Antiperspirants: These are a common first-line treatment. They contain a low-dose metal salt (most commonly aluminum) and come in the form of sprays, gels, roll-ons, and lotions. Topical antiperspirant products obstruct the sweat ducts at the surface of the skin to block excessive sweating. When commercial-strength antiperspirants are not sufficient, treatment with prescription-strength antiperspirants may provide adequate management. Prescription strength antiperspirants are applied nightly until improvement is noted, at which point the timing between applications can be gradually increased to maintain sweat control.

Topical glycopyrrolate: This anticholinergic agent inhibits the action of acetylcholine on sweat glands, thereby inhibiting sweating. It is generally applied daily as a medicated wipe.

Botulinum toxin: Injection with botulinum toxin blocks the release of acetylcholine, interrupting the signal from the nerve to the sweat gland. Most people require 1 to 2 treatments annually.

Iontophoresis: This is used for hyperhidrosis of the palms or soles and involves the application of low-intensity electrical current. This is normally done by placing the hands or feet in a shallow tray of water through which a low-voltage current passes. Repeat treatments are needed to maintain results, which can often be done with the appliance at home. This can provide a long term reduction in sweating provided a maintenance schedule is followed.

Microwave thermolysis: This can be used for underarm sweating. It involves using a handheld device to deliver electromagnetic energy, causing eccrine sweat glands to be destroyed. It typically requires two treatment sessions separated by three months and provides a lasting reduction in sweat.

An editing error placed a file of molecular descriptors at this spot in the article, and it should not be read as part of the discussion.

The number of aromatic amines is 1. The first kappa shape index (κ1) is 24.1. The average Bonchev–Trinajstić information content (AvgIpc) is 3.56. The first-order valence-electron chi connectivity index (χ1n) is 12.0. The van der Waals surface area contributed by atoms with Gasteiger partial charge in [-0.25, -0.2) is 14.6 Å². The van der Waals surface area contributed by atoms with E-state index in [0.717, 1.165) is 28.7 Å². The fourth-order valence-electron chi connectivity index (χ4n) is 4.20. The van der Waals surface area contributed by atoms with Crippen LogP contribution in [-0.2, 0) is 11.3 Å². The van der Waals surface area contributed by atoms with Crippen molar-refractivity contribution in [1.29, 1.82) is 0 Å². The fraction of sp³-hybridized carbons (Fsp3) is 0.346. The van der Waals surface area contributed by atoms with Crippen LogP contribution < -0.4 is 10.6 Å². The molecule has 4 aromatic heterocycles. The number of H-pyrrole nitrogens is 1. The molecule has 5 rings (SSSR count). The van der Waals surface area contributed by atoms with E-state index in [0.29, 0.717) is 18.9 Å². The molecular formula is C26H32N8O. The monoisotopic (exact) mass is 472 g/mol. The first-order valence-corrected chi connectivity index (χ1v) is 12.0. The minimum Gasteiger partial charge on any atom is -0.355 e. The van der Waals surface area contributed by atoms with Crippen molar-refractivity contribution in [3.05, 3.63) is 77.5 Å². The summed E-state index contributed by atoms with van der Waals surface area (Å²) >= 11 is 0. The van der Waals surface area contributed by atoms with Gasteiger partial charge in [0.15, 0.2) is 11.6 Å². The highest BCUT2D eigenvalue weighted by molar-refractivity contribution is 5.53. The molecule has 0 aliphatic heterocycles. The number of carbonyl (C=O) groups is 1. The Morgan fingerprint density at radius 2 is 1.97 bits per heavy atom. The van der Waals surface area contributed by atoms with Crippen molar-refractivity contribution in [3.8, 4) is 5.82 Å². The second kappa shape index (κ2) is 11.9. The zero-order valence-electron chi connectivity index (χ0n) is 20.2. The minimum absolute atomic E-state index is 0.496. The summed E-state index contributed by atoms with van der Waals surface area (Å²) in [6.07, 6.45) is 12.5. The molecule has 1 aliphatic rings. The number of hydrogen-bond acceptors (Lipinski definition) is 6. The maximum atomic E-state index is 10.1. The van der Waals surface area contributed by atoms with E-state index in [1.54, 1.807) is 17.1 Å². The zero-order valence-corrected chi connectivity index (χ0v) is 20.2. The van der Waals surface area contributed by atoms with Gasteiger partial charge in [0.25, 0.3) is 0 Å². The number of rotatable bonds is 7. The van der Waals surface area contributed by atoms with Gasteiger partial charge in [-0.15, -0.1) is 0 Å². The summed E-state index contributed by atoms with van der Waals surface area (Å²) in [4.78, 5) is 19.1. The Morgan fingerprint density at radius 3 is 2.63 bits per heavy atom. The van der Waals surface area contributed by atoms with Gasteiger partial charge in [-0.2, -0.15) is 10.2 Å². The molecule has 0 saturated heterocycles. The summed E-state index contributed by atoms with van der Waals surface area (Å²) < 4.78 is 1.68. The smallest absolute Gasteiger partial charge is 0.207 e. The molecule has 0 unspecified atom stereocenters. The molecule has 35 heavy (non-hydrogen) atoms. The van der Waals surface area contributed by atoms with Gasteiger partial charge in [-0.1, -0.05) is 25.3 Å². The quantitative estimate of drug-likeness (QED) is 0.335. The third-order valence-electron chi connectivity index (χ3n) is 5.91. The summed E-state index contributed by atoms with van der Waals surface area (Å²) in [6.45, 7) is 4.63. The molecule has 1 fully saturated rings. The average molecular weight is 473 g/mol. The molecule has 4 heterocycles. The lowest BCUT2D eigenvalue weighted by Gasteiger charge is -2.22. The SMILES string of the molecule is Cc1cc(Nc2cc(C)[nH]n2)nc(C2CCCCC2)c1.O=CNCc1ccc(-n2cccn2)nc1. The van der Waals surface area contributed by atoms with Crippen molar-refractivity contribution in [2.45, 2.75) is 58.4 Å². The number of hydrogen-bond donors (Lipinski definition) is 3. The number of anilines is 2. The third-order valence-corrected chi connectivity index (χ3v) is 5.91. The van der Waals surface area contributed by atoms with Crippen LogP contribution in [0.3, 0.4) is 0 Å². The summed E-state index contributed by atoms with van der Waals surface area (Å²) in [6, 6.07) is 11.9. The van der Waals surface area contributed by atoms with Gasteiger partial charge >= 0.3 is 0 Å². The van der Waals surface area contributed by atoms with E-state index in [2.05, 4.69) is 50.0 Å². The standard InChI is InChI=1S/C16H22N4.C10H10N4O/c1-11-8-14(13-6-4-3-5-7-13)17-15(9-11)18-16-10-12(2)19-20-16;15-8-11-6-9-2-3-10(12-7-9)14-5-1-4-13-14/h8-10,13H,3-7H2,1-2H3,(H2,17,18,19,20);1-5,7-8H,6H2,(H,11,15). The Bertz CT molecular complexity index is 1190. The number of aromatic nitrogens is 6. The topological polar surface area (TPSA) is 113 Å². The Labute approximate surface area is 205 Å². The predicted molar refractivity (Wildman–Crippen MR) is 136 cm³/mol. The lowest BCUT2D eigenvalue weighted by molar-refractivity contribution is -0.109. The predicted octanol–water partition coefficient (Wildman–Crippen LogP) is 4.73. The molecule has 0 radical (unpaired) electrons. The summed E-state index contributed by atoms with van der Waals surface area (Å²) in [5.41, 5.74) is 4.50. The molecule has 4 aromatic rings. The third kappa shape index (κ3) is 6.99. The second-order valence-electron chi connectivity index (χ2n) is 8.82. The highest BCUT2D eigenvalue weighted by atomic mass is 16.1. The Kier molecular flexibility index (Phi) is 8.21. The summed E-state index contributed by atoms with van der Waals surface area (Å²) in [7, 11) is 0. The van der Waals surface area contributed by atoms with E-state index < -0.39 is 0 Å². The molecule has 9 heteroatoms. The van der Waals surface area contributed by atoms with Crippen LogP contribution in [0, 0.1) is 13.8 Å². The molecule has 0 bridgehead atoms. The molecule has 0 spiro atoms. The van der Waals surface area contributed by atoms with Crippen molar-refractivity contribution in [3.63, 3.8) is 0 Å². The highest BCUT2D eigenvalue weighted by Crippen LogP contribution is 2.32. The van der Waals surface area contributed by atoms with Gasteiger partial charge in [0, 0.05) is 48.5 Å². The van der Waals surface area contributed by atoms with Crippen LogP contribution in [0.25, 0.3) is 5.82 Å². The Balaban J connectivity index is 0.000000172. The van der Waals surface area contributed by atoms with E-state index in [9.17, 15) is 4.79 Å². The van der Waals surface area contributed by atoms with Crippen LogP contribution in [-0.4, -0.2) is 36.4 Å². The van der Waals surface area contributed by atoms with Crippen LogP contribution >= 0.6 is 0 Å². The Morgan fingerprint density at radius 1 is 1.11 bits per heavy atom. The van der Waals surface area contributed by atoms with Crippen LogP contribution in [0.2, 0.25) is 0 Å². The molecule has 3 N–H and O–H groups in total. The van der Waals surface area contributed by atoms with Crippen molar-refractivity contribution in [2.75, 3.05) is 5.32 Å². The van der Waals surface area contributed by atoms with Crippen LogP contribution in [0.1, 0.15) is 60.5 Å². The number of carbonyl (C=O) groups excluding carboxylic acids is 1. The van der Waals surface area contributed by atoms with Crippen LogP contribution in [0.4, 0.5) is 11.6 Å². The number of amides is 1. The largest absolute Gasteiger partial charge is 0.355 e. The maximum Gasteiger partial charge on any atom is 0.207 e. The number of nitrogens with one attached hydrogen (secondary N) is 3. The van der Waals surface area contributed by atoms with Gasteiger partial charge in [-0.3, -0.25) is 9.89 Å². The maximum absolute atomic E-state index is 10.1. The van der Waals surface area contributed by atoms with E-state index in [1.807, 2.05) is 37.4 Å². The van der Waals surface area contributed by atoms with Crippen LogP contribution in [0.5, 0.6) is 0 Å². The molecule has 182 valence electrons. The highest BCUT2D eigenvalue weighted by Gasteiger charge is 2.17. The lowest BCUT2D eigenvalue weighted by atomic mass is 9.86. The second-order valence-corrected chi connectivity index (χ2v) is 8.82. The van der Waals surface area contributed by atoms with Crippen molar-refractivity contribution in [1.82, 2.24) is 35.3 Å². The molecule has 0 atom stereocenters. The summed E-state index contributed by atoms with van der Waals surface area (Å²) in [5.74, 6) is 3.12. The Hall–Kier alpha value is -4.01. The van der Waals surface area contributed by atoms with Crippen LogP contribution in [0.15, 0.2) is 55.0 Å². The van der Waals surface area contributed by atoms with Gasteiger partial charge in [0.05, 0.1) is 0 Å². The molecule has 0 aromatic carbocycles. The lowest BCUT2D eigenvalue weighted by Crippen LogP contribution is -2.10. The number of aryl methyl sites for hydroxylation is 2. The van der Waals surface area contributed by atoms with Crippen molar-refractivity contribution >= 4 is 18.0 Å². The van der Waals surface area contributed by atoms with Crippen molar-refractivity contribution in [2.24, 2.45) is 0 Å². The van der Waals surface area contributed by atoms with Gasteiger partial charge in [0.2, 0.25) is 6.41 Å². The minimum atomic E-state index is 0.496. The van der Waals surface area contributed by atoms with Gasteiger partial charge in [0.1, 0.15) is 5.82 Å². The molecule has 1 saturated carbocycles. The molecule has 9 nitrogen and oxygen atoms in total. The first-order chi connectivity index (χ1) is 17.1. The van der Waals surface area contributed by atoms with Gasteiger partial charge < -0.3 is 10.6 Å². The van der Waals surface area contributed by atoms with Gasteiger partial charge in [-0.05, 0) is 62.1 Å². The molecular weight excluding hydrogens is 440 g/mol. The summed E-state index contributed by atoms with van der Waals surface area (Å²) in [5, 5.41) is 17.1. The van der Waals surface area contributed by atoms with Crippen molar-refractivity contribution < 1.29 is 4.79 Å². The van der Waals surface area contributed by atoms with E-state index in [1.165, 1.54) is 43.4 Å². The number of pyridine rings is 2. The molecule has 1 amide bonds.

Oral medications

Oral anticholinergics, such as oxybutynin and glycopyrrolate, block cholinergic receptors in the body to reduce sweating. Use of these medications is limited by their side effects. Other oral medications including beta-blockers, clonidine, and benzodiazepines may also be helpful. Continued treatment is necessary to maintain response.


Sweat gland removal: This is considered when hyperhidrosis is severe and more conservative treatments have failed. Several techniques are used to remove sweat glands from the underarms, including cutting out the glands, liposuction, or a combination of these. 

Endoscopic thoracic sympathectomy: ETS is a procedure normally reserved for people with severe symptoms that cannot be managed with other therapies. It involves surgery to cut the nerves involved in the sweating. It has the potential for significant adverse effects, including irreversible sweating that begins in other areas of the body after the procedure.

Emerging therapies

Topical botulinum toxin, ultrasound, fractional radiofrequency microneedling, and laser therapy are currently under investigation as potential treatment options.

Hyperhidrosis treatment options (adapted from International Hyperhidrosis Society) 

Face and Scalp
Topical glycopyrrolate
Microwave thermolysis
Oral medications
Sweat gland removal